Thursday, June 14, 2012

Just a Picture

When the picture came across my news feed on facebook, I must have audibly gasped because my daughter stuck her head into the dining room.  "What, Mom?"

And for a minute, I just had no words.

Have you seen this?

Unfortunately, because it was facebook,  I do not have the proper attribution.  I don't know who took this photo, where it was taken, etc.

All I know is that the message of this picture feels like my heart for parenting in photo-form.  Something I constantly struggle to put into words.  It encapsulates all that I believe parenting can and should be.

While we're over here tossing kids into mini vans and driving all over the place to give them the best experiences possible in a madcap race against time, somewhere across an ocean a Mama and her child are slowly walking home.  She knows that all her child really wants is to learn how to be real: a real grown up person.  And she knows that including her child in real life speaks to the dignity, the personhood of this little girl.  As she trots alongside, the little one feels pride and accomplishment.  She can hold her head up because she feels trusted and strong, helping her Mama with important work.

Mama knows that childhood is not about pacifying or entertaining a little one.  It is about encouraging her to grow, gently, with love and nurturing back up with the willingness to let her try and maybe even fail.  She's not saying "I could do this so much quicker without you!," she's saying "Could you help Mama?  I really need you to carry this for me."  In doing so, she watches her daughter rise to the occasion and the confidence within her building.  By gently raising the bar of expectation, even for one so young, she is inspiring her little one to grow.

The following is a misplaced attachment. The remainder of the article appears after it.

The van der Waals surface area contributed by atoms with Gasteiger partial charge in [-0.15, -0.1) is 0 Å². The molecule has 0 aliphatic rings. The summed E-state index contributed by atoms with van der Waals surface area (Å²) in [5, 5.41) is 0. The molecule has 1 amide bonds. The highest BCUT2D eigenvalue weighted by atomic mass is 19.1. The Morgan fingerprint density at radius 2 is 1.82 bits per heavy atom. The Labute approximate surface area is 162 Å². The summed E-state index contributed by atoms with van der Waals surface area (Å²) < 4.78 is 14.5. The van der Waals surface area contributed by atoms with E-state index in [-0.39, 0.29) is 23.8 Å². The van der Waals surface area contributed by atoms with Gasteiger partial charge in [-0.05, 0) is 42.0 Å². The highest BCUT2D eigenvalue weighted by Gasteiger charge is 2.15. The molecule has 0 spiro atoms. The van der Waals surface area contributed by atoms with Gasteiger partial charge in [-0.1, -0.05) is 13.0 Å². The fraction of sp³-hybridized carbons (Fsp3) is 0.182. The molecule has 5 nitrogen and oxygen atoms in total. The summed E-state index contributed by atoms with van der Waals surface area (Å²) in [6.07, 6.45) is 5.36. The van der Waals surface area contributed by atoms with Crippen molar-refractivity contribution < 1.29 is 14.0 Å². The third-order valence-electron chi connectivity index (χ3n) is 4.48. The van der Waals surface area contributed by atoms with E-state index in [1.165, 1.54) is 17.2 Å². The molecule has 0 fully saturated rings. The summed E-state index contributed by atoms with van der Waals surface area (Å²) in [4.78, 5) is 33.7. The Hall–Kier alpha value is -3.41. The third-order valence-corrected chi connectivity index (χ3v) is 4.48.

This type of parenting is counter-cultural here in the US, where prolonged adolescence is the norm.  But in my heart of hearts, I know it is the right way for us.  I hope that I can mother my little ones with the grace, faith, strength and trust that this Mama exhibits in her photograph.  By giving my children responsibilities, believing on them and encouraging them if and when they fail, I hope to raise up a crop of responsible, confident individuals.

Yes, I got all that from just a picture.

Dinah comes up beside me, wraps her arm around my waist and looks at the picture.

"She looks like a good mom."

I give her a tight squeeze.

"She does, doesn't she?


  1. It left me speechless, wow... a tiny one being just like mommy. What a tremendous responsibility and also honor. It is powerful.

  2. I needed to read this today! :)

  3. I have seen it, it is a lovely picture and your thoughts about it are perfect!

    1. Thank you, Kim! It really nailed me right in the heart. I felt like I had the wind knocked out of me, it is just so precious.

  4. I felt the same way when it was in my FB feed yesterday. And I must say, it really pays off when the kids aren't toddlers anymore and already used to contributing to the household.

    1. Yes! I baby my babies, but goodness everyone has to grow up sometime!

  5. I had a recent discussion with some online friends about what I expect from my kids. I expect them to help out around the house, but I still want them to be kids. The friends couldn't understand how that works. For me, I model behaviors I want them to do, I ask for their help and they do most of it. But I don't reward them for being part of the family. They think I should, but I don't think they need an allowance for just being a good member of the family. I am more strict than my friends in this way, yet my kids can just run and play on our property and I don't stand over them at all times.
    I don't give my kids everything they want or think they need. That doesn't teach them anything.
    And this photo really encompasses the way I feel.

    1. I feel the same. We have some "pay jobs" that our kids can accomplish, but only on top of their normal helping and doing around the house. We all help in this family, and we all work. That's just how it is. Also it is important for me to teach my kids about storing up treasures in Heaven and not always looking for what they "get" out of helping. Service for service sake is very important to me.

  6. Amazing, Lydia! What a mentor you are. You speak to my heart and remind me what I want for my children! Thank You so much!!


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